Tuesday, April 24, 2012

For Me?

You threw this party for me? Well, to be honest, they didn’t. But sometimes two separate events come together and the proverbial “whole becomes greater than the sum of its parts.”

It was my birthday. And it was the night that Ancora Pizzeria and Salumeria was holding a four course wine tasting dinner. Could there be any better way to celebrate?

Before continuing, I need to start with two con-fessions. First, this was not a night for Chuck to take photos except for those taken before we, along with forty-eight other diners, were seated. So you will see some “filler” photos on this blog (taken while at Longue Vue Gardens; see entry April 19). Nor could I take extensive notes. So, secondly, since I know nothing about wine, all I will be giving you are the names of the four wines tasted without any taste description.

The wines were all from the Alois Winery in the Campania region of Italy.

“The stunning coastal region of Campania is situated in southern Italy in the ‘shin of the boot’, and anchored by its capital of Naples. Its name comes from Campania felix, a Latin phrase roughly meaning 'fertile land', and its strong historical link to the vine (dating back to the 12th century BC) makes it one of the oldest Italian regions.
The con-siderable influence of ancient empires, including the Greeks, Romans and Byzantines, means some of this area's varieties have historical legends attached” (wine-searcher.com).

“Many generations of the Alois family have worked in the silk business, producing high-quality textiles that have been displayed in the Louvre, the Vatican, the Quirinale (home of the president of Italy), and the White House. In the early 20th century, the company,
like many in Europe, provided food and wine for its employees, inspiring the owners to craft their own wines. In 2000, Michele Alois debuted his family’s wines on the market under the estate name Pontepellegrino. With Nicola Trabucco overseeing the vineyards and Riccardo Cotarella orchestrating cellar work, the estate—which now bears the family name—has received several plaudits from the press.” (italianwinemerchantstore. com)

When we arrived, the long table had already been set for the Anti-Pasta course. This included a selection of three in-house salumi (Genoa, capicola, and lonza), Jeff Talbot’s house-made bread (which was lightly toasted), and jars of olives and pickles. Ancora takes pre-brined olives (of multiple varieties) and marinades them in-house, along with
pickling the cauliflower and spicy green beans. And the salumi tray was garnished with Ancora’s kumquat and mustard chutney, of which Chuck and I have become very fond.

The first course, served with a white Falanghini “Caulino” wine, was a salad of marinated beets. (The photos shown here are mid-way through the assembly process.) The plate consisted of a gold beet puree, thin sliced radishes, lemon flavored mascarpone cheese, and diced red beets. Salad and wine are always a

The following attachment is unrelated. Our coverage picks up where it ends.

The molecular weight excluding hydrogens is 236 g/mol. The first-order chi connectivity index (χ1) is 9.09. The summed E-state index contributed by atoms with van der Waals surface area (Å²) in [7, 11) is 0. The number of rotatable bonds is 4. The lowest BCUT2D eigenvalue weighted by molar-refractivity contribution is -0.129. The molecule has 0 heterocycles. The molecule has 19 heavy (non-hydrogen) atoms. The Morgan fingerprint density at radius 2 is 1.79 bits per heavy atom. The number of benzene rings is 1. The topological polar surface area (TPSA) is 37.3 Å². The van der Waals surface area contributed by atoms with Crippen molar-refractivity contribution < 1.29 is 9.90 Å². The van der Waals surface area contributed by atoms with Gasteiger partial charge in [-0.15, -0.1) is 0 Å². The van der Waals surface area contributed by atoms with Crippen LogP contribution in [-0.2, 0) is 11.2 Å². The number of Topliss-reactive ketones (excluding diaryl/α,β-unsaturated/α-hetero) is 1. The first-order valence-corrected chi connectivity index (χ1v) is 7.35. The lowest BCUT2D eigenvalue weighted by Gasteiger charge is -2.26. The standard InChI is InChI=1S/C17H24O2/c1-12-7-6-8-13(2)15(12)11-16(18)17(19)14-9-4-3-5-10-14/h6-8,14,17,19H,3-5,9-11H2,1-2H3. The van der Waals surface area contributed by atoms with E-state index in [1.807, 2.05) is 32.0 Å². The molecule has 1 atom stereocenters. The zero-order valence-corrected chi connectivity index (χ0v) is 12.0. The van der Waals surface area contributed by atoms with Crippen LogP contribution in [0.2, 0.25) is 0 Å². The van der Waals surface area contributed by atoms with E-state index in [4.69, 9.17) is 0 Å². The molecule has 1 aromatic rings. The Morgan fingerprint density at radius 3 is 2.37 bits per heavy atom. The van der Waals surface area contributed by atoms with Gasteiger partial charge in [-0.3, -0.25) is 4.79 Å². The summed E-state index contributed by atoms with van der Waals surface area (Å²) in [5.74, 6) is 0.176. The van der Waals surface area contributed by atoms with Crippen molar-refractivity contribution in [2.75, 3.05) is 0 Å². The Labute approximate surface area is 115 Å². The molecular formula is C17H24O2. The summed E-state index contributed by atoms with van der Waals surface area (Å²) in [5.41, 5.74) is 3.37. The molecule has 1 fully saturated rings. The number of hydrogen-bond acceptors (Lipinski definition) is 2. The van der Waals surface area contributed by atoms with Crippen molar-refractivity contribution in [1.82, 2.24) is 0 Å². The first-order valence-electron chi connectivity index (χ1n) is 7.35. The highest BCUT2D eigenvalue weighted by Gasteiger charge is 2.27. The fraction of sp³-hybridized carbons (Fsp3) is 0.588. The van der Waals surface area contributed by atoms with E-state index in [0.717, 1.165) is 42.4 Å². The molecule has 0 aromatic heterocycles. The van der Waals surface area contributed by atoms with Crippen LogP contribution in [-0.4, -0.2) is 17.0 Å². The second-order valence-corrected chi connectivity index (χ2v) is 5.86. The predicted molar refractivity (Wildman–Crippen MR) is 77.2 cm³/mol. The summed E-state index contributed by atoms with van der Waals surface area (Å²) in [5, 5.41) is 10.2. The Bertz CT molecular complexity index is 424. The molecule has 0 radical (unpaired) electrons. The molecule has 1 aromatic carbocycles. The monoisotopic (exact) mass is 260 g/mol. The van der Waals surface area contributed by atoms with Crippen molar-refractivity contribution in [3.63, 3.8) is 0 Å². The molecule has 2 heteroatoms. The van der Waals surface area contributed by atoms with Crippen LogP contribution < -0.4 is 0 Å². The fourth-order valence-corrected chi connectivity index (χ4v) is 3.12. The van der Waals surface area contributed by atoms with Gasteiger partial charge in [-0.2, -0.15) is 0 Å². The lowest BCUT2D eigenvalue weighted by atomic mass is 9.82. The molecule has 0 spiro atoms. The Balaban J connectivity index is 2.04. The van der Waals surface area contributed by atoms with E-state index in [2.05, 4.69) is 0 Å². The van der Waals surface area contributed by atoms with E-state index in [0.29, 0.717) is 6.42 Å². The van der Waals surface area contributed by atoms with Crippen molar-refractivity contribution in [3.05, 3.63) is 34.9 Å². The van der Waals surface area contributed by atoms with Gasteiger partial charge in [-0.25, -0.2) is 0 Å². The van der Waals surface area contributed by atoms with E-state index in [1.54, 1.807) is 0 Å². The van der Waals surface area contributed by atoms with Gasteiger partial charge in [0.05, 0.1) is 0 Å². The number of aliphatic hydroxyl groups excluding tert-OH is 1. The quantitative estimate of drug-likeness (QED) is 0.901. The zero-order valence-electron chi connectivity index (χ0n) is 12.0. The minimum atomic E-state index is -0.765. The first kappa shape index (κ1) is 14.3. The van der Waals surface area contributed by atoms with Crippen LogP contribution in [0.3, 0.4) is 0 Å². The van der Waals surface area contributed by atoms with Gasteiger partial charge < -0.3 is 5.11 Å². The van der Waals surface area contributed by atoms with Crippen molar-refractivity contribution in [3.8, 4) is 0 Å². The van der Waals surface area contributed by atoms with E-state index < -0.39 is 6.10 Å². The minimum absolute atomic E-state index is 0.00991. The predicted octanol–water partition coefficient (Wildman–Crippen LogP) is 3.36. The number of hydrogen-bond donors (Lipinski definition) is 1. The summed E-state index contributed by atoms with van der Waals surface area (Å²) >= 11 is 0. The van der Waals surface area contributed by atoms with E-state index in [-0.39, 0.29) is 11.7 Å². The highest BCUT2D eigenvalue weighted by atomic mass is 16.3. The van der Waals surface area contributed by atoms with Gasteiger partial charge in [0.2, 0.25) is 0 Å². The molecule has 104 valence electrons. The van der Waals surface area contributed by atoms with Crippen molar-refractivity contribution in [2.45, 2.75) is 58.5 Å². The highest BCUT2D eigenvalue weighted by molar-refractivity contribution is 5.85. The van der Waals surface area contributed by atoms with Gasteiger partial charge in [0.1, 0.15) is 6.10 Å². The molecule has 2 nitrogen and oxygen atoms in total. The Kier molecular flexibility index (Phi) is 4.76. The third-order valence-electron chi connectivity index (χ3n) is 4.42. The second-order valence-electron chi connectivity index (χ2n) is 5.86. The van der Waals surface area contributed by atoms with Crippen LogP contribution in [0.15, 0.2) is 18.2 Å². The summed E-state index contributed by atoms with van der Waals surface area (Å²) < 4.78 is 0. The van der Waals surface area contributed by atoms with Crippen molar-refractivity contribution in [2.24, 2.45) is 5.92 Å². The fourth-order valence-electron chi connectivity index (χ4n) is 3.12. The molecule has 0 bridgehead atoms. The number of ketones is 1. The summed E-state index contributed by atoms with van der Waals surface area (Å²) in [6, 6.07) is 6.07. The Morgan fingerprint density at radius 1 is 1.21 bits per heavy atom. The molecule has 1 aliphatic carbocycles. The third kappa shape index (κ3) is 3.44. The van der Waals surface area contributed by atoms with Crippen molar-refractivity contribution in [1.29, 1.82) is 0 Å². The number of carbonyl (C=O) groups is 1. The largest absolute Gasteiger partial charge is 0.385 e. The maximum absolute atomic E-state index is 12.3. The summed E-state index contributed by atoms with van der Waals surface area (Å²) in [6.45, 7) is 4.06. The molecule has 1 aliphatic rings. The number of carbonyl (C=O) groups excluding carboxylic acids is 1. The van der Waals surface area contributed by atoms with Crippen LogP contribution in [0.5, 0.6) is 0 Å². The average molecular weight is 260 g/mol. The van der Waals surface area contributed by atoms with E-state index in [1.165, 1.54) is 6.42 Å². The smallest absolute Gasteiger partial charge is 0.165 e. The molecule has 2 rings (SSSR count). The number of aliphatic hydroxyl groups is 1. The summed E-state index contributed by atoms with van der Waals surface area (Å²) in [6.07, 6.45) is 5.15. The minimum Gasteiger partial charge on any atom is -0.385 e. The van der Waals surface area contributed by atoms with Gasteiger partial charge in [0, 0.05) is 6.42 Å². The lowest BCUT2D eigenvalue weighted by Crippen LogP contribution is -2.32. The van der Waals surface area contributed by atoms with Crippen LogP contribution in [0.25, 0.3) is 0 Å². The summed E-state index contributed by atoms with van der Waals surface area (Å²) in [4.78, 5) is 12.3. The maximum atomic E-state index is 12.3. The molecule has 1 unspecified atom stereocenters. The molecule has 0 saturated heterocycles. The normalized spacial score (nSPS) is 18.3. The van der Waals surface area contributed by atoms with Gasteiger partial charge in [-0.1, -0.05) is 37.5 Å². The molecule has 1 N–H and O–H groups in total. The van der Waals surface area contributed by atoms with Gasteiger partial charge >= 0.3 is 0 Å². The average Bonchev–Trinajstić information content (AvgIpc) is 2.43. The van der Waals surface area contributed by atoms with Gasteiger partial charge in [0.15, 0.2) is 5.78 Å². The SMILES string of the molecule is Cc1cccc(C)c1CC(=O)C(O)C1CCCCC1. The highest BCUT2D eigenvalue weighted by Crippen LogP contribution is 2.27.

difficult paring since the acid in the dressing makes many wines taste flat or sour, but the marinade on the beets had such a low acidity that this was no problem.

On to the second course—oven-roasted Louisiana shrimp with olives, chiles, and garlic which was served with another white wine—Pellagrello Bianco “Ciaiti.”
(This photo is from an earlier dinner.) Like with crawfish, many diners consider the shrimp heads to have more flavor that the tails and many of us at the table happily sucked the heads. Not so Chuck, so I got to savor that portion of his serving along with mine.

It was course number three that caused Chuck no end of concern. “I don’t know about eating pig’s feet” was his initial reaction. But not to worry. This was a pig’s feet sugo that was served over creamy
“Sugo derives from succo (juices) and refers to pan drippings from the cooking of meats, rich meat-based sauces along the lines of sugo alla Bolognese, or thick vegetable sauces (which often, though not always, go over pasta)” (italianfood.about.com). Here the meat had been removed from the bones and served in a rich non-tomato gravy. And, despite his concerns, he finished every speck. And this course was accompanied by a red—Pellagrello Nero.

By the time we got to the fourth course—oven-roasted baby lamb with gnocchi, fava beans, and gremolata (a chopped herb condiment made of garlic, parsley, and lemon peel)—I was already too full to do this course justice and only ate a small portion of the lamb and
gnocchi. As with an earlier visit, the gnocchi were feather light, and the soft gnocchi combined with crisp tender fava beans was interesting. (“Fava beans are one of the oldest plants under cultivation; they were eaten in ancient Greece and Rome. Despite the name, fava beans are a member of the pea family.... They are popular in Mediterranean cuisine, with many summer dishes celebrating the seasonal bean.... Fava beans have a distinct flavor and creamy texture that makes them a great addition to a wide variety of dishes” [wisegeek.com]) This course was served with another red—Casavecchia “Settimo.”

We ended with a dessert of house-made bread with creamy ricotta and Louisiana strawberry jam—the latter of which was, of course, made in-house. Both the jam and the chutney on the salumi tray are the creations of one of Jeff’s young staff members.

That evening we also had the opportunity to meet Jeff’s partner in Ancora—Adolfo Garcia—who also owns High Hat Café next door along with a number of other New Orleans restaurants.

What a birthday!!! Thanks Jeff and Adolfo for this 5.0 Addie present.

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